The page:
Modi’s Balakot Surge Gone, Economy Main Issue for Voters: Survey
Since 7 March, Modi’s popularity fell 17% and importance of national security as poll issue fell 15%: CVoter Survey
"Bharat ne ghar me ghus kar aatankwadiyo ko maara”. In many election speeches, you would hear Prime Minister Narendra Modi make this claim - that under him, India entered Pakistan and killed terrorists. On the other hand, there are a few words that the PM may not mention as frequently such as “jobs”, “agriculture” or even his own catchphrases like “Make in India”, “Startup India” or “Digital India”.
This is clever politics from the Prime Minister. It seems that a focus on economic issues such as unemployment and agrarian distress is bad for Modi’s popularity but a national security thrust is good for his ratings.
CVoter’s election tracker shows the rise and fall in Modi’s popularity in the past few months and it also maps out which issues assumed more importance in the minds of voters at different points of time. Not surprisingly, Modi’s popularity has a strong positive correlation with public focus on national security and a negative correlation with people’s focus on economic issues.
A clear pattern can be seen from this timeline. In January, economic issues dominated the mind-space of voters - On 10 January, 70.7 percent voters said that economic issues - like unemployment, price rise, agrarian distress etc - mattered most to them. Only 2.3 percent said that security was the most important concern.
At that time, Modi’s net approval rating was at 34.8 percent. This pattern did not change much until the Pulwama attack.
Between the Pulawma attack on 14 February and the Balakot strike on 26 February, there was a massive increase in the percentage of people who said that security is the most important issue - from 2.8 percent to 26.5 percent.
Conversely, the proportion of people who considered economic issues as the most important reduced from 62 percent to 45.4. Even those who said that local issues are the most important, reduced by five percentage points.
This increased focus on national security appears to have helped prime minister Modi’s popularity as his net approval rating increased by 10 percentage points in this period.
His popularity continued to soar till around the first week of March. On 7 March, Modi’s net approval rating was 63.5 percent, the highest this year and nearly double of what it was in January. The proportion of people who picked security as their main concern had risen to 26 percent while those who chose economic issues were at 45 percent, much lower than the figure in January.
However, this national security centered narrative began petering out by the end of March and economic issues again became more important. PM Modi’s popularity began dropping as well.
On 1 April, the day PM Modi addressed the nation on ISRO’s Mission Shakti, 53.2 percent respondents said that economic issues mattered most to them. This was an increase of around eight percent. On the other hand, those picking security issues had fallen to 14.5 percent. Modi’s net approval ratings were at 49.6 percent, a fall of nearly 14 percentage points from its 7 March peak.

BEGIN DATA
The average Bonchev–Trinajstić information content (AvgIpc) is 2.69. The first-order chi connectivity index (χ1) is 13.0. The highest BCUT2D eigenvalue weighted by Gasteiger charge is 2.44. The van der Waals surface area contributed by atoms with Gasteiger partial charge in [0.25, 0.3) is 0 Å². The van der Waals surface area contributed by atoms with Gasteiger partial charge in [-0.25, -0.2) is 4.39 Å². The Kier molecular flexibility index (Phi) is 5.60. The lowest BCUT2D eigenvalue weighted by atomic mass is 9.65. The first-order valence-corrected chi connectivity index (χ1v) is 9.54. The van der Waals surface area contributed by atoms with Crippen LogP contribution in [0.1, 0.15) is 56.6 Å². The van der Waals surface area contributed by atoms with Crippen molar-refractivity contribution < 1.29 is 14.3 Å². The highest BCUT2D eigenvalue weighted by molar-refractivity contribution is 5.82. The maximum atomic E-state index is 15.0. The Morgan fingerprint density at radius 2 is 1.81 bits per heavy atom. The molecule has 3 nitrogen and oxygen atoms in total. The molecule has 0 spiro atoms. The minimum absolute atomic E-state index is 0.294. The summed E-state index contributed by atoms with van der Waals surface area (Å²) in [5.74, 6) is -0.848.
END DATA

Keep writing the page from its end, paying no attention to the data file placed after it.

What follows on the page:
By the time the first phase of polling took place on 11 April, Modi’s net approval rating had fallen further to 46.9 percent and the people who considered national security as the main issue were at 11.5 percent.
As many as 56.6 percent respondents said that economic issues are the most important while 23.2 percent said that local issues are the most important. This trend remained more or less consistent till the second phase of polling on 18 April. Nearly half of those who picked economic issues, tended to pick unemployment as the most important issue in the elections.
Clearly, increasing public focus on the economy is harmful to Modi’s chances of getting re-elected as the Prime Minsiter.
The BJP’s decision to field Sadhvi Pragya Thakur from Bhopal indicate that the party is desperately trying to bring a game-changer than can shift the focus away from the economy.
We have seen in the past, be it after the Kargil War or the 2016 Surgical Strikes, the electoral impact of national security has significant state-wise variations. The political impact of the Pulwama attacks and the Balakot air-strike is no exception.
According to CVoter tracker data from 19 April, respondents in core BJP states like Madhya Pradesh, Gujarat, Haryana, Delhi and Chhattisgarh gave the more importance to security as an issue, compared to the southern states and Punjab.
A piece of bad news for PM Modi is that in the states that in the states where a comparatively higher proportion of people gave primacy to security, also happen to be states that the BJP had swept in 2014 and there is very little scope for the party to improve its tally.
In six major states, over 15 percent respondents said that security is the most important issue in this election: MP, Delhi, Chhattisgarh, Gujarat, Rajasthan and Haryana. In 2014, BJP won 102 out of 108 seats in these states. There is no way that the party can repeat this tally. At the most, the national security card will only enable it to restrict its losses in these seats.
The only area where BJP, according to the survey, can gain due to this issue are the smaller states in the Northeast. According to CVoter, over 18 percent voters in the six Northeastern states put together - Arunachal Pradesh, Nagaland, Meghalaya, Manipur, Mizoram and Tripura - said that security is the most important issue.
These six states comprise 10 Lok Sabha seats. The NDA had won only three seats in these states last time. There is some scope for the NDA to gain some seats in this region.
On the other hand, the comparatively lower resonance of the BJP’s national security card in battleground states like West Bengal, Odisha and Karnataka should disappoint the party.
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